Factors Influencing Colony Attendance by Northern Fulmars in the Canadian Arctic





colony attendance, Fulmarus glacialis, marine production, northern fulmar, weather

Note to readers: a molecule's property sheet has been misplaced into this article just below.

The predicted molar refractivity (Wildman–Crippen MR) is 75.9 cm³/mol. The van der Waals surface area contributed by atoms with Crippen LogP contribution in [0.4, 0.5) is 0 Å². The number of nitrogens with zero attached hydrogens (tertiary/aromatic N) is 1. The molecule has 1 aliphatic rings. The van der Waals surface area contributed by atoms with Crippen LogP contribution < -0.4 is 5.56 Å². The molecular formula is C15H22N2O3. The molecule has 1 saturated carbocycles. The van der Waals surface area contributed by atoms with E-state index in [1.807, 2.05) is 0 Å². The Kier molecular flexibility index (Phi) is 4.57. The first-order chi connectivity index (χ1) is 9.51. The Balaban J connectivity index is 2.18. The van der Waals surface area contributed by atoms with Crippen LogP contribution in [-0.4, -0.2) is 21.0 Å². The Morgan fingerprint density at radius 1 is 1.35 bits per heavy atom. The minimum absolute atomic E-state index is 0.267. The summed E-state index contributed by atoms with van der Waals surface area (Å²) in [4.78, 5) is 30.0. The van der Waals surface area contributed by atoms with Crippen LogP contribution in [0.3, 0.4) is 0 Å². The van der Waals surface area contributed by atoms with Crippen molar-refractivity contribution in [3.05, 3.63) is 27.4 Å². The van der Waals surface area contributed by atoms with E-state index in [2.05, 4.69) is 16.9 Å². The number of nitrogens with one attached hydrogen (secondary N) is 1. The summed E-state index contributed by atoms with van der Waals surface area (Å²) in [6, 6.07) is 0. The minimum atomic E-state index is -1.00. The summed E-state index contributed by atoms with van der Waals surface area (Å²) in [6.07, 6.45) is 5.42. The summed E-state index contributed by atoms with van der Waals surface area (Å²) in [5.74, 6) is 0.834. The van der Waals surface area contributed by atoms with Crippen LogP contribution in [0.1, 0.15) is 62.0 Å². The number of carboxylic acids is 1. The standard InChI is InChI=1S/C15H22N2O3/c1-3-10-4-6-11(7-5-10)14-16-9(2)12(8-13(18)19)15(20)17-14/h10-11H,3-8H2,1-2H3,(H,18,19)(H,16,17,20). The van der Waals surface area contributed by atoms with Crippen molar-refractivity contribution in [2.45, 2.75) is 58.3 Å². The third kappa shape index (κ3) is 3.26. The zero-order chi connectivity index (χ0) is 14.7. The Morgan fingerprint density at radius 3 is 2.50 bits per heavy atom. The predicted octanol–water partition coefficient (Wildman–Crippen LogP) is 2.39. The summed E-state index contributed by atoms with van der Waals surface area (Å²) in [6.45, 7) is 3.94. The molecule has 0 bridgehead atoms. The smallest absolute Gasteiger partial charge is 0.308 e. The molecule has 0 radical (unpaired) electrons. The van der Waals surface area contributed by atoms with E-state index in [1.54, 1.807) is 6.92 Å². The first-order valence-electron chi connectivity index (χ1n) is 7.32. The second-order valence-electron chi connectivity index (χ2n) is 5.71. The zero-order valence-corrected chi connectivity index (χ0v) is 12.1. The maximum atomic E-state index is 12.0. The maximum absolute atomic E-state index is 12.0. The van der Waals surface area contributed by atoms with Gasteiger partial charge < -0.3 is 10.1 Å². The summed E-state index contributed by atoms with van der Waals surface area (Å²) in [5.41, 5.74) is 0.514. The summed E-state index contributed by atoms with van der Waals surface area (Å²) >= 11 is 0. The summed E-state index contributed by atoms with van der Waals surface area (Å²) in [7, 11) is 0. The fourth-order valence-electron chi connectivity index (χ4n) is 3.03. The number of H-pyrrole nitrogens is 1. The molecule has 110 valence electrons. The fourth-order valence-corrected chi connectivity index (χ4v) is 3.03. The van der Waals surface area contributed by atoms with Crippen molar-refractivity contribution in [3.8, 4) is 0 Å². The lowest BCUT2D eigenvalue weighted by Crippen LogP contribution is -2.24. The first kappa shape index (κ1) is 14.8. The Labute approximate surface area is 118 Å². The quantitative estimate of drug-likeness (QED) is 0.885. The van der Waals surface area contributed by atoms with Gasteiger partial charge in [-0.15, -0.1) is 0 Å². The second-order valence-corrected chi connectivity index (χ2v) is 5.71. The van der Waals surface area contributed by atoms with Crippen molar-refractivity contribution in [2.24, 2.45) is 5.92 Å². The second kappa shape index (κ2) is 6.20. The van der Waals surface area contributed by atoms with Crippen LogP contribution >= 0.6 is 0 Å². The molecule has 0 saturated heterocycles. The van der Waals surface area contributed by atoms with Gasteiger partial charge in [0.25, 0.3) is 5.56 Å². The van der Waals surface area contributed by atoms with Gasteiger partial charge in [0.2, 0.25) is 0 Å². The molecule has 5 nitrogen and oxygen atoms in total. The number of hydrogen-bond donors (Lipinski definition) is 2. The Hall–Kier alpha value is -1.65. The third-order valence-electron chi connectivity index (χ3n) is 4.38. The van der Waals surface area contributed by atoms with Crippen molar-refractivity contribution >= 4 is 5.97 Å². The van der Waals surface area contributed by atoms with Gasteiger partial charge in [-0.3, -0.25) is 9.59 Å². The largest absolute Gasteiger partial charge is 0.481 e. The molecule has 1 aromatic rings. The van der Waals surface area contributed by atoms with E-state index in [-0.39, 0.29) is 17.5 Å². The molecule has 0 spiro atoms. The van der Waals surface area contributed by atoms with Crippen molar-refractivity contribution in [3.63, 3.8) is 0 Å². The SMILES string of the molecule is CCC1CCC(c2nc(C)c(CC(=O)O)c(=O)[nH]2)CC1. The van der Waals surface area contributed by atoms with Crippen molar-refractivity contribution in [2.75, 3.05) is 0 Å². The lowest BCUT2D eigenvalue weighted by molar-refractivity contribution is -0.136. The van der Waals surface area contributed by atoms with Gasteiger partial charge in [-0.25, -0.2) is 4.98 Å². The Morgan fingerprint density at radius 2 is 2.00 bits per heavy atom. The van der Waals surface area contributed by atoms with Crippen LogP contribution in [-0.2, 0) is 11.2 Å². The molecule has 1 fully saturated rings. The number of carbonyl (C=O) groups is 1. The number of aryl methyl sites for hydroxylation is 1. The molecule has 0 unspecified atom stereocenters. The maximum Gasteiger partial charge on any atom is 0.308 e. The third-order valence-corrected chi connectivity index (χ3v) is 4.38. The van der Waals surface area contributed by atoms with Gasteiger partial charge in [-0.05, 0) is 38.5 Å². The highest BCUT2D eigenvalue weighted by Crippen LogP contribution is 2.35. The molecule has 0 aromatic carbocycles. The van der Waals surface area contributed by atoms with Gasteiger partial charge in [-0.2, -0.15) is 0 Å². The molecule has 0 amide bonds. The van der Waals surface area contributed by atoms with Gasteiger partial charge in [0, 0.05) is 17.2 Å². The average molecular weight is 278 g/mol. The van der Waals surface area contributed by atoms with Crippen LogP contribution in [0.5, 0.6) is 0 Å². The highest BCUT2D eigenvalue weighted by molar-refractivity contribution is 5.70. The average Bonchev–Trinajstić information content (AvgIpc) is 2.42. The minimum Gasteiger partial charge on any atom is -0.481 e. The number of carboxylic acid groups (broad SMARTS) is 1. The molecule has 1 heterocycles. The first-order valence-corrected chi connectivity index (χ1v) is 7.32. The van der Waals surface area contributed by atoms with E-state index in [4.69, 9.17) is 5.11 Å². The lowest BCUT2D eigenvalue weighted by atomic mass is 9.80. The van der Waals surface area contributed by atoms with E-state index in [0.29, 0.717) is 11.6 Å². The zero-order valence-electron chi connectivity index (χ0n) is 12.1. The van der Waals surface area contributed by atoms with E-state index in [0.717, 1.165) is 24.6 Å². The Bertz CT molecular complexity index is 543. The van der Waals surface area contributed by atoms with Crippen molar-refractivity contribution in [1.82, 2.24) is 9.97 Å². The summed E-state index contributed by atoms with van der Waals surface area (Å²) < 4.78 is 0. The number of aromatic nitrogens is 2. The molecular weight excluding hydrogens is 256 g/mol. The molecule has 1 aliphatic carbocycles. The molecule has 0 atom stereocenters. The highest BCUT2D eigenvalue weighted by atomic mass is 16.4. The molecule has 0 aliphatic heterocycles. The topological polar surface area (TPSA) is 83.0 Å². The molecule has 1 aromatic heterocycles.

The northern fulmar (Fulmarus glacialis) is a common seabird of the North Atlantic Ocean and marine areas of eastern Nunavut. We studied attendance patterns of fulmars at two colonies in the Canadian High Arctic to assess variation in attendance at high latitudes, to compare these patterns to those found for fulmars breeding at colonies to the south, and to determine how weather conditions and breeding status might influence attendance. Colony attendance patterns shared similarities across the species’ range, although local variation in the timing of food supplies may explain differences in the seasonal timing of peak counts at colonies. Stronger winds and extreme inclement weather resulted in lower counts of birds at colonies. Seasonal and daily variation in attendance was attributable to differences in the numbers of failed breeders or non-breeding birds. Changes toward earlier breakup and reduced extent of sea ice should lead to earlier peaks and continued short periodicities in colony attendance cycles of Arctic fulmars.